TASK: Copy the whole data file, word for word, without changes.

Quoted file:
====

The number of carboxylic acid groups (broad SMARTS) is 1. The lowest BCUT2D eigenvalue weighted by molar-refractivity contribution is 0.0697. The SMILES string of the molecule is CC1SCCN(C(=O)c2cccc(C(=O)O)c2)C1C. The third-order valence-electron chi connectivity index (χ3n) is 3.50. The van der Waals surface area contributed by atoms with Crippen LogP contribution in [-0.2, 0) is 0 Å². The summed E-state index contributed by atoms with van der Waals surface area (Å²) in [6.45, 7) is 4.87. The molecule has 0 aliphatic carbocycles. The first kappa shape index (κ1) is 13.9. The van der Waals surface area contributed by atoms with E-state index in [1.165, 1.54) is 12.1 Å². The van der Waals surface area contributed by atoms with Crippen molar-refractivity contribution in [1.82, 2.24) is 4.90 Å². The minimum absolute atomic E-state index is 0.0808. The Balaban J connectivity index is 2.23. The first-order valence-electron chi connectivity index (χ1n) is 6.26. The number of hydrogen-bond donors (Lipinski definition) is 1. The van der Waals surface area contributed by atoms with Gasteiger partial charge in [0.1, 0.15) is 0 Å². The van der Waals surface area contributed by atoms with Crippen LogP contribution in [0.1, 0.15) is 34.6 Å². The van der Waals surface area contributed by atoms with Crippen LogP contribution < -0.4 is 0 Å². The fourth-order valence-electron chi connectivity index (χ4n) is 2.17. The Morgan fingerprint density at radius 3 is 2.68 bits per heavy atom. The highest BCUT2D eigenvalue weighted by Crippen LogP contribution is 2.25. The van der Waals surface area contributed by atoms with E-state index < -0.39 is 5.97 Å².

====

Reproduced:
The number of carboxylic acid groups (broad SMARTS) is 1. The lowest BCUT2D eigenvalue weighted by molar-refractivity contribution is 0.0697. The SMILES string of the molecule is CC1SCCN(C(=O)c2cccc(C(=O)O)c2)C1C. The third-order valence-electron chi connectivity index (χ3n) is 3.50. The van der Waals surface area contributed by atoms with Crippen LogP contribution in [-0.2, 0) is 0 Å². The summed E-state index contributed by atoms with van der Waals surface area (Å²) in [6.45, 7) is 4.87. The molecule has 0 aliphatic carbocycles. The first kappa shape index (κ1) is 13.9. The van der Waals surface area contributed by atoms with E-state index in [1.165, 1.54) is 12.1 Å². The van der Waals surface area contributed by atoms with Crippen molar-refractivity contribution in [1.82, 2.24) is 4.90 Å². The minimum absolute atomic E-state index is 0.0808. The Balaban J connectivity index is 2.23. The first-order valence-electron chi connectivity index (χ1n) is 6.26. The number of hydrogen-bond donors (Lipinski definition) is 1. The van der Waals surface area contributed by atoms with Gasteiger partial charge in [0.1, 0.15) is 0 Å². The van der Waals surface area contributed by atoms with Crippen LogP contribution in [0.1, 0.15) is 34.6 Å². The van der Waals surface area contributed by atoms with Crippen LogP contribution < -0.4 is 0 Å². The fourth-order valence-electron chi connectivity index (χ4n) is 2.17. The Morgan fingerprint density at radius 3 is 2.68 bits per heavy atom. The highest BCUT2D eigenvalue weighted by Crippen LogP contribution is 2.25. The van der Waals surface area contributed by atoms with E-state index < -0.39 is 5.97 Å².